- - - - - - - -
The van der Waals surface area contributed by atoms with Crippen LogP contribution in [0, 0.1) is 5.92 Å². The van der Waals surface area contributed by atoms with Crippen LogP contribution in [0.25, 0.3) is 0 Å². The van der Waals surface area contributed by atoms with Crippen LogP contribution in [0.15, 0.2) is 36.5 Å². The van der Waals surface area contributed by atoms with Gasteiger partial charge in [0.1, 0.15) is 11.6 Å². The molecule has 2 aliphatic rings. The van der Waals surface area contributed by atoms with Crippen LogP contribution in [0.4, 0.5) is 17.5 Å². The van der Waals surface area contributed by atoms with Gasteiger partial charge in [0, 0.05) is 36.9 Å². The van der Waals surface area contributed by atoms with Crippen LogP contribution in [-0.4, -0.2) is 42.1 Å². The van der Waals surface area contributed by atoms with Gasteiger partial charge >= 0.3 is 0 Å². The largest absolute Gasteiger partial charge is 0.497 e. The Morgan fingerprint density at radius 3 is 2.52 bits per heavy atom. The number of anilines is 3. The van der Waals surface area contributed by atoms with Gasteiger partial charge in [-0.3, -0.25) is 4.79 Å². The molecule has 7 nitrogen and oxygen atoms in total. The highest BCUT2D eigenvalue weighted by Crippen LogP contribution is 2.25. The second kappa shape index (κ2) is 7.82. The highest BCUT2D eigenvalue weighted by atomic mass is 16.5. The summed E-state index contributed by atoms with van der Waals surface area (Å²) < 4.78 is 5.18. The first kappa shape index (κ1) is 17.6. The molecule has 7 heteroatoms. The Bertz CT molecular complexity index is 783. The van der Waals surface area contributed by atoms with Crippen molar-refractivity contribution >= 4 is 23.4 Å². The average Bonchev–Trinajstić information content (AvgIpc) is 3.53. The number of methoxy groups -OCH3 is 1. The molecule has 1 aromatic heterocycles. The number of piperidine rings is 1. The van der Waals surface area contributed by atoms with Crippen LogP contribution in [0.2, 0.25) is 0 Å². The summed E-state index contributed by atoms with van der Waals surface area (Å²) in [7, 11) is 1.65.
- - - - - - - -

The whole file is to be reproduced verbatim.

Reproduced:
The van der Waals surface area contributed by atoms with Crippen LogP contribution in [0, 0.1) is 5.92 Å². The van der Waals surface area contributed by atoms with Crippen LogP contribution in [0.25, 0.3) is 0 Å². The van der Waals surface area contributed by atoms with Crippen LogP contribution in [0.15, 0.2) is 36.5 Å². The van der Waals surface area contributed by atoms with Gasteiger partial charge in [0.1, 0.15) is 11.6 Å². The molecule has 2 aliphatic rings. The van der Waals surface area contributed by atoms with Crippen LogP contribution in [0.4, 0.5) is 17.5 Å². The van der Waals surface area contributed by atoms with Gasteiger partial charge in [0, 0.05) is 36.9 Å². The van der Waals surface area contributed by atoms with Crippen LogP contribution in [-0.4, -0.2) is 42.1 Å². The van der Waals surface area contributed by atoms with Gasteiger partial charge >= 0.3 is 0 Å². The largest absolute Gasteiger partial charge is 0.497 e. The Morgan fingerprint density at radius 3 is 2.52 bits per heavy atom. The number of anilines is 3. The van der Waals surface area contributed by atoms with Gasteiger partial charge in [-0.3, -0.25) is 4.79 Å². The molecule has 7 nitrogen and oxygen atoms in total. The highest BCUT2D eigenvalue weighted by Crippen LogP contribution is 2.25. The second kappa shape index (κ2) is 7.82. The highest BCUT2D eigenvalue weighted by atomic mass is 16.5. The summed E-state index contributed by atoms with van der Waals surface area (Å²) < 4.78 is 5.18. The first kappa shape index (κ1) is 17.6. The molecule has 7 heteroatoms. The Bertz CT molecular complexity index is 783. The van der Waals surface area contributed by atoms with Crippen molar-refractivity contribution >= 4 is 23.4 Å². The average Bonchev–Trinajstić information content (AvgIpc) is 3.53. The number of methoxy groups -OCH3 is 1. The molecule has 1 aromatic heterocycles. The number of piperidine rings is 1. The van der Waals surface area contributed by atoms with Crippen LogP contribution in [0.2, 0.25) is 0 Å². The summed E-state index contributed by atoms with van der Waals surface area (Å²) in [7, 11) is 1.65.